Star Wars: Episode V- The Empire Strikes Back (1980) Review

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One of the best sequels of all time. My favorite Star Wars movie and my second favorite movie of all time. The Empire Strikes Back for many including me, is peak Star Wars. For the franchise this was uncharted waters of whether or not George Lucas could actually pull off making a successful sequel in an era where sequels weren’t that common especially successful sequels. He took a different route in bringing in a writer to help script in Lawrence Kasdan and bringing a director to direct his vision with Irvin Kershner. The advantage of this was that George was handing over the reins to a new crew to produce his vision but with more technical skill than what George himself has. The Empire Strikes Back ended up becoming the most successful sequel ever at the time and is widely regarded as the better film between itself and the original. It hosts what some would argue being the greatest movie twist of all time and “the last great movie twist”. It also ends on a cliffhanger with many questions left unanswered only to be revealed in another sequel. Ultimately this was a big gamble. Although the first movie ended up being a massive success, there was no guarantee that the sequel would perform as well as the original and ending on a note that requires the success of this film is bold and an incredible success. I actually have more fun with some other movies in this franchise, however Empire has always been my favorite. Does it hold up after rewatch?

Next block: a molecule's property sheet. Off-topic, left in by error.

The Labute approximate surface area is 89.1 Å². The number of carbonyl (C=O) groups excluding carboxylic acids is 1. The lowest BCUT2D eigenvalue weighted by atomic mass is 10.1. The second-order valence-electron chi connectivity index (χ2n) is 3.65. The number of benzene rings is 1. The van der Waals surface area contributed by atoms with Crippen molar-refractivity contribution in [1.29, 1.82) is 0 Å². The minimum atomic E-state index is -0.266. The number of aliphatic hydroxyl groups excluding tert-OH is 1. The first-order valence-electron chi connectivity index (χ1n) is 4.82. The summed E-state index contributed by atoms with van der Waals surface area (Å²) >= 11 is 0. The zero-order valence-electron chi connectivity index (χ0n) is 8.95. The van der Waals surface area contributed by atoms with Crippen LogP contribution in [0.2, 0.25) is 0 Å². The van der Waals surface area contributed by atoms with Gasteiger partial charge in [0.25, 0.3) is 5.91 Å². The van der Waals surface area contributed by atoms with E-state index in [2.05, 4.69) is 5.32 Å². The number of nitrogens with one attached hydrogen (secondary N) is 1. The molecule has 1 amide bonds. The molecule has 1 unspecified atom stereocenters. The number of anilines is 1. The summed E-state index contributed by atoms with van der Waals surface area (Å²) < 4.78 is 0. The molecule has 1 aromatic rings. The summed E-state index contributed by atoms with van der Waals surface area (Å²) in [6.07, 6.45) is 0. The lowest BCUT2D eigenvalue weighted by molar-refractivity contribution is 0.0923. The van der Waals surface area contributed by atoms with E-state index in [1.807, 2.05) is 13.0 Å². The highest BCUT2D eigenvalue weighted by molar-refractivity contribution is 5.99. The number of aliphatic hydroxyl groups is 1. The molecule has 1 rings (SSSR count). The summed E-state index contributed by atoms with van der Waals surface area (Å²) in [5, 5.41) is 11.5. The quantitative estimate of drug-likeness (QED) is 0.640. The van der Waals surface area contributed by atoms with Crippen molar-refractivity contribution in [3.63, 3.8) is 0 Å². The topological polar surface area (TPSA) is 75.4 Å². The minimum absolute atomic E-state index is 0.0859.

This almost a perfect movie in my mind. It’s not your typical kind of sob story or based on a true story drama kind of perfect Oscar movie, but as far as a summer blockbuster goes, this is really the best of the best. This movie takes everything from the first movie and completely elevates it to another level. Going back to my feelings towards the previous movie, I couldn’t quite figure out why I always went to this movie first rather than go to the original to begin my rewatch. I think this is definitely a major reason why. While the original film is very good and a classic and in some eyes the best of the series, it’s this movie that absolutely elevates every aspect and brings us an overall better movie. It has more depth, more character, better action, and more iconic moments. It’s not the big twist that does it for me. It really is the character development and the depth that impact my perception the most. Following a timeskip we are brought back to our heroes who have taken more to their roles in the rebellion. Luke is more confident and not who he was when he first started his journey, but still clearly has much to learn. Han is still the overconfident smooth talking smuggler that is just trying to get away from the rebellion, but his plans are thwarted by his own personal feelings towards Leia. Leia isn’t just your princess in distress, she’s also more confident but with more genuine emotion than she had in the first film. Surprisingly she has more genuine emotion when going back and forth about his and her feelings than she does after watching her homeworld explode. That would be a point for Empire. It gives us these updated version of our characters early on in the film, but needs to set up moments and storylines for them to grow, but before that we open with an awesome action scene on the snow planet Hoth. The rebels aren’t going to win the battle so they begin their escape with Leia going with Han and Luke going on his own with R2.